SPRAGGETT ON CHESS
SHOULD CHEERLEADING BECOME A SPORT?
( when did you first notice that the world is going mad?)
I have always considered my self a progressive-thinking kind of person …but having reached the ripe old age of 55 I am beginning to wonder whether a line should be drawn somewhere about how far we should want to go just for the sake of ‘progress’.
In recent times the poker craze has started a movement to have the card-game classified as a sport (it is already considered a mind-sport like chess!) and included in the Summer Olympics. Now a court battle is taking place in the US that might not only change our thoughts on cheerleading ….but actually make cheerleading a sport!
STATE COLLEGE, CENTRE COUNTY – This week in Connecticut, a judge will determine whether or not Quinnipiac University can call cheerleading a sport. That school wants to eliminate their women’s volleyball team in favor of a competitive cheer team.
This case could send ripples though the college and high school athletics community.
Quinnipiac contends it can cut women’s volleyball and instead field a competitive cheer team so that it complies with Title IX. That is a law that mandates there be equal athletic opportunities for men and women at schools.
The coach of the 55 students on the Penn State cheer team said Monday, not being considered a varsity sport has its advantages.
“Some of the stringent rules that other teams have to follow we might not have to follow as much, we still try to comply with the hours per week rules and things like that, but in other areas we can be a little more flexible,” Curtis White said.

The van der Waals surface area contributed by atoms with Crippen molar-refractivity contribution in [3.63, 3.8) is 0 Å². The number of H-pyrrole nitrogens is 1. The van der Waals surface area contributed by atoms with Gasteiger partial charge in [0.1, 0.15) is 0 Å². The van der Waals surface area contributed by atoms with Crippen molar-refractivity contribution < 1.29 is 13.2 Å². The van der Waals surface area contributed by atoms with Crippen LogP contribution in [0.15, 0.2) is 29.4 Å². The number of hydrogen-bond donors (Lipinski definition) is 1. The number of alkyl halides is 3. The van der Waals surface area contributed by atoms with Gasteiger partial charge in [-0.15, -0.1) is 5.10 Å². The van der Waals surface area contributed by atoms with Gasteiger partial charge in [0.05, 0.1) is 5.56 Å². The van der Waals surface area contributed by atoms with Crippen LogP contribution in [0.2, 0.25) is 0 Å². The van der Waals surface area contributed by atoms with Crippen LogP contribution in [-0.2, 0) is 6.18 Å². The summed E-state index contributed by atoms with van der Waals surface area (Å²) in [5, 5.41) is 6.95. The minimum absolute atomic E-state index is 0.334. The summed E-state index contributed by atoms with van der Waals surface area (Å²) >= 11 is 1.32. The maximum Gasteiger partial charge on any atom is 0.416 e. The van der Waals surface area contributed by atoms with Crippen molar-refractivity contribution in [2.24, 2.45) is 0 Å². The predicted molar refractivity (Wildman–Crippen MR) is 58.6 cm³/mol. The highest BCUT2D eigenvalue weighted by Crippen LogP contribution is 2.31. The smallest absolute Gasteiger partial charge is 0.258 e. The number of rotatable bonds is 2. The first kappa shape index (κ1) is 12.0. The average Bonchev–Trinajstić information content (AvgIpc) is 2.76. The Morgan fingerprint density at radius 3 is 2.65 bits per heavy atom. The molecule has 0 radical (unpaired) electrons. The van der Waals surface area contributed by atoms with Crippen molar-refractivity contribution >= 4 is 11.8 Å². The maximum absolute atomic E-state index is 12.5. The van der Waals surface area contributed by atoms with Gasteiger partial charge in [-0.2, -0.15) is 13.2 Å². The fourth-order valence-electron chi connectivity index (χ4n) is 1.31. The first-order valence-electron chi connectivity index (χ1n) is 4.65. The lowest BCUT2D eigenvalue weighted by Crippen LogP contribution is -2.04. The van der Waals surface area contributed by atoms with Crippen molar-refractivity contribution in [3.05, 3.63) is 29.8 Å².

White also sees a potential boon if cheering is acknowledged as a sport and schools recognize it in the same circle as baseball and football.
“I think the athletic activity that’s involved in cheerleading really is great, and it could increase the number of women who participate in something that is athletic.”
White believes it is cheaper for schools to field a cheer squad compared to other women’s teams.
“The one disappointing part about it though is the idea of eliminating a sport to add on something else, because any time you have to tell young people they can’t participate in something is not a good thing.”
If a school does consider cheerleading a sport, White said chances are the team will participate in dozens of competition’s each year. Right now, Penn State competes in just one of those a year
One tongue-in-cheek opinion recently expressed on this theme is :
”If not for cheerleading, it would be that much more difficult to suss out who the popular girls are in high school. (Also, Charlie Sheen would have to find a new sexual fetish.)
Add that to the fact cheerleaders wear skimpy outfits and perform feats of flexibility and bouncing, and we can all agree that cheerleaders have given the world so very much.
Now that we’ve gotten that out of the way, we turn to our friends at With Leather, who report that a federal court in Connecticut is deliberating whether cheerleading is a sport. If so, it fulfills Quinnipiac University’s Title IX requirement of offering the same number of male and female athletic scholarships.
The argument for cheerleading being a sport is that it requires athleticism, and cheerleading competitions are broadcast on ESPN. Then again, ESPN also carries bass fishing. (Also, athleticism is a requirement in some of your better porn.)